In many ways, that harks back to what Ruscha remembers as a young artist in the '60s. "When I first started painting there wasn't that promise, and the idea of selling work to survive off of was practically unheard of." Somehow the institutionalization of art -- the plethora of art schools, film schools, conservatories -- cultivated the notion of the professional. If that idea becomes untenable, Ruscha sees an upside. "Making a living and then making art, that's not so bad. Artists throughout history have done that, where they've gone and done menial jobs and then come back and worked on their art. I think it's a character-building program for anybody."
Of course, with democratization, the challenge becomes standing out. Mark Lisanti, who found his audience blogging as the Defamer and now writes for Movieline.com, understands the price the Internet extracts. Lisanti thinks the axiom that cream rises to the top might not consider all the material: "It's kind of like the golden age of art and creativity because you have access to so much more stuff, but it's harder to find it."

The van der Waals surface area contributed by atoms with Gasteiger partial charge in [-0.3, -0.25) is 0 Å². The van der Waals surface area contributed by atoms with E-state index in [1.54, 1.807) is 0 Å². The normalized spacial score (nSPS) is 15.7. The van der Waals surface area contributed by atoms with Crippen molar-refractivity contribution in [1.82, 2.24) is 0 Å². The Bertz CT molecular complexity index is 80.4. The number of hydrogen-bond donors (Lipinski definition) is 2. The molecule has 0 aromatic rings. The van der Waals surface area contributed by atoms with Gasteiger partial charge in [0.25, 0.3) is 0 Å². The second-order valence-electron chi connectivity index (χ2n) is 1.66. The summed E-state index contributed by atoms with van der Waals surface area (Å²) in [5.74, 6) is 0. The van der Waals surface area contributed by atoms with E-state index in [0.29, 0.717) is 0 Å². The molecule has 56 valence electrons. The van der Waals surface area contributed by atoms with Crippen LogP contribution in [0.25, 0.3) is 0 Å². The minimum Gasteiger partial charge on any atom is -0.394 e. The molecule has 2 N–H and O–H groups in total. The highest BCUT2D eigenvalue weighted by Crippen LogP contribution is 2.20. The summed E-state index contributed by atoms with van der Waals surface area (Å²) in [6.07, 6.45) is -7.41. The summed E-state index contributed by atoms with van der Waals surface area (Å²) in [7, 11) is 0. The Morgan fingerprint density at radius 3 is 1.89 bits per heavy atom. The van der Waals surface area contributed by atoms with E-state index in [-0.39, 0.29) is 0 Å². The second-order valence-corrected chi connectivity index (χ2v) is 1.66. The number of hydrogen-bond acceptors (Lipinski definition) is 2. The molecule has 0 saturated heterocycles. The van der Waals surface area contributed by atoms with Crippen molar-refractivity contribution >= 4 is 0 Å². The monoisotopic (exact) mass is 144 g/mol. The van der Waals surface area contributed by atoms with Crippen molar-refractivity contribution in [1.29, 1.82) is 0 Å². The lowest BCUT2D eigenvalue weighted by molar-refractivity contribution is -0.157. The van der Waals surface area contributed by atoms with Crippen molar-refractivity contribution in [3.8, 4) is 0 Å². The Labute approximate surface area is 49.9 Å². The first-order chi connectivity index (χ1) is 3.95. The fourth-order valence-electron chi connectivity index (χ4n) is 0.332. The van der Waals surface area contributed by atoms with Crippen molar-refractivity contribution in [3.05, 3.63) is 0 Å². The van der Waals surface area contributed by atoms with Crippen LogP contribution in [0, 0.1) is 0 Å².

Not only that, everyone has the same idea at the same time, so there's a rush to the finish line. As Clark points out, "Things will happen in the news, and the next day there will be a viral sketch video. Maybe 100 people have the same idea and it's a race to get there first because you live in a world where things happen in nanoseconds." How does one stand out then? According to Mohan, "It's going to be the depth by which people are really willing to bare their souls . . . that's eventually going to separate the wheat from the chaff."
Despite the possibility of vertigo, even an old master like Ruscha feels exhilaration at the coming tsunami. "On the one hand, I say, wow, I got to hold on to my hat, because there's too much to grasp on to, too much to try to see, and I've only got two eyes, and so much time. But at the same time, all these people stabbing at this thing called art -- I mean, they're turning over rocks and finding little animals and finding little great things under these rocks. It's just bewildering and it's inspiring at the same time."